Harte of the Gulf Film Competition Celebrates Conservation

Published: October 23, 2017

Harte of the Gulf Film Competition Celebrates Conservation

CORPUS CHRISTI, Texas – Coastal Bend residents gathered to celebrate films that showcase the Gulf of Mexico’s unique environment, people and places on Oct. 14 during the first Harte of the Gulf Film Competition screening.

The screening, held in the Lonestar Ballroom of the University Center at Texas A&M University-Corpus Christi, attracted more than 120 festival goers who watched 13 new short films from across the Gulf of Mexico region.

“This event is a great way to help people get to know what we do at the Harte Research Institute and explain scientific information in a way that’s fun and easy to understand,” said Harte of the Gulf Film Competition organizer Michelle Culver, a graduate student at the Harte Research Institute (HRI) for Gulf of Mexico at Texas A&M-Corpus Christi. “Our goal was to engage the Gulf of Mexico community, and I think we did that.”

The film, “2045: The Gulf Restored” by the Ocean Conservancy took the competition’s first place prize. A hopeful story about a fictional sea turtle born on a beach in Alabama during the 2010 oil spill, the film follows the turtle returning to a restored beach to lay its eggs in 2045, after oil spill fines were used to heal the environment. The film was directed by Brian Jenkins and produced by Kurt Coste.

The film “Legacy” by Jace Tunnell won second place. The storyline followed renowned Port Aransas conservationist Tony Amos as he conducted one of his beach surveys on San Jose Island, an exhaustive data gathering effort he conducted for nearly 40 years until his death of pancreatic cancer in August.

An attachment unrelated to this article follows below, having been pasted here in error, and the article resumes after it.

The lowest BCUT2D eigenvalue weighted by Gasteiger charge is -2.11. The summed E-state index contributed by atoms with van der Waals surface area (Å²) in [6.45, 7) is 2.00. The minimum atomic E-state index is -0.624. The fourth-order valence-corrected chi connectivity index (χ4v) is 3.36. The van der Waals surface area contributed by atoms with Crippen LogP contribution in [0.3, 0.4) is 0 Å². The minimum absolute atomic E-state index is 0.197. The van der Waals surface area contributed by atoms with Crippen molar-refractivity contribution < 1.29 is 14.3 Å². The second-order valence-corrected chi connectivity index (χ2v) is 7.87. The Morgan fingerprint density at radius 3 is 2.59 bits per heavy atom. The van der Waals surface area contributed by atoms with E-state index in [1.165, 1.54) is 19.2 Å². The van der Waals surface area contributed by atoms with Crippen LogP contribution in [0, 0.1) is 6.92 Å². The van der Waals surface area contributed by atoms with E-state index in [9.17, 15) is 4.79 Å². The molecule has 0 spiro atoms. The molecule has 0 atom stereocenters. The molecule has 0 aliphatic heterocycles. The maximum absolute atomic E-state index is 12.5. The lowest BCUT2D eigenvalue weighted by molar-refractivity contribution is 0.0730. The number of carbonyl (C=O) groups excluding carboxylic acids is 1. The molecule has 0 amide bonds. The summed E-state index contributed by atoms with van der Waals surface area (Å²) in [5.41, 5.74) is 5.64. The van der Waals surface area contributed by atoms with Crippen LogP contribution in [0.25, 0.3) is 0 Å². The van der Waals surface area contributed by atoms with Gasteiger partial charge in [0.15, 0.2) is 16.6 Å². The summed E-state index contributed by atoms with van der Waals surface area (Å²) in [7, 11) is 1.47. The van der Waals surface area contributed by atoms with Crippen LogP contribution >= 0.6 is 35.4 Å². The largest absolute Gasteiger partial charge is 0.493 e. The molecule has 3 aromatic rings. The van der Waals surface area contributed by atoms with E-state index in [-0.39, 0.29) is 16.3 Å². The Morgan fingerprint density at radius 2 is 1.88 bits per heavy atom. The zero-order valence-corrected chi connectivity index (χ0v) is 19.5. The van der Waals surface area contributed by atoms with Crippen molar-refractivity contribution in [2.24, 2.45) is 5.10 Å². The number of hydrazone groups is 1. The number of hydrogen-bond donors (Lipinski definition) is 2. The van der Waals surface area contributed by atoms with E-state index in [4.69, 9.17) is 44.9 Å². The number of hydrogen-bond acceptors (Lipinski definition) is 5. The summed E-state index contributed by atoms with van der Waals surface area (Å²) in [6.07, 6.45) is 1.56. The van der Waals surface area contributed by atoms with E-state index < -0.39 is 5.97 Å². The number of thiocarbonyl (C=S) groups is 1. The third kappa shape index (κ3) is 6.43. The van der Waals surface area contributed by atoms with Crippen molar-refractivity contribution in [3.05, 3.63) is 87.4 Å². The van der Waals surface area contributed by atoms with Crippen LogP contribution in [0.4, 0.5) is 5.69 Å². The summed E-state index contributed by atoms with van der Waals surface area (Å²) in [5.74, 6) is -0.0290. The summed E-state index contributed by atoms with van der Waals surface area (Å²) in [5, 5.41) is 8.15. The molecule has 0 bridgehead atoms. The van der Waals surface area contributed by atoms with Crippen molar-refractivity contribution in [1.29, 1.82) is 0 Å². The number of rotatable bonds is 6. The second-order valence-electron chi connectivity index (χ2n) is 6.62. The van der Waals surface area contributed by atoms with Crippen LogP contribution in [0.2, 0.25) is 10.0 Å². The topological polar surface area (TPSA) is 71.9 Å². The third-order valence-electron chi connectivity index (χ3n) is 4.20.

“I got hours of video and thought of it as a wild day,” Tunnell said. “But that’s just what he did every day.”

The third place winner was “Galveston Beach Nourishment,” directed by Brianne Banasik, Emily Drastata, Virginia Greb and Sarah Taylor and produced by Dr. Bill Merrell. The film depicted Galveston’s efforts to restore the beaches that attract visitors and protect its sea wall.

All of the winners received a cash prize, and Tunnell, who attended the festival to accept his award, donated his winnings to the fund to rebuild the Amos Rehabilitation Keep (ARK), the animal sanctuary Tony Amos spent his life building. The ARK was badly damaged during Hurricane Harvey, which made landfall as a Category 4 storm in August near Port Aransas.

“I think the films are really inspiring, and I hope they inspire other people,” Tunnell said. “Folks outside the science community aren’t necessarily going to pick up a technical report and read it, so this is a great way to pass on our message of conservation and promote stewardship of our environment.”

Attendees browsed interactive booths and activities presented by the Texas State Aquarium, the Mission Aransas National Estuarine Research Reserve, the Texas Parks and Wildlife Department’s Coastal Fisheries Division, the Coastal Bend Bays and Estuaries Program, the Corpus Christi Museum of Science and History, Texas Children in Nature, the American Fisheries Society and the Society for Advancement of Chicanos and Native Americans in Science.

The Harte of the Gulf Film Competition began as an effort by graduate students at HRI to pass on knowledge about ocean and coastal issues in a fun, inspiring way. Sponsored by a grant from the institute, the film competition was organized by graduate students Culver and Claire Rydman, master’s students in HRI’s Coastal and Marine Geospatial Sciences Lab and Diana Del Angel, a doctoral student in HRI’s Socio-Economics Group.

For more information, follow the Harte of the Gulf Film Competition on Facebook, Twitter or Instagram @HarteoftheGulf, or visit HarteResearchInstitute.org/HarteoftheGulf.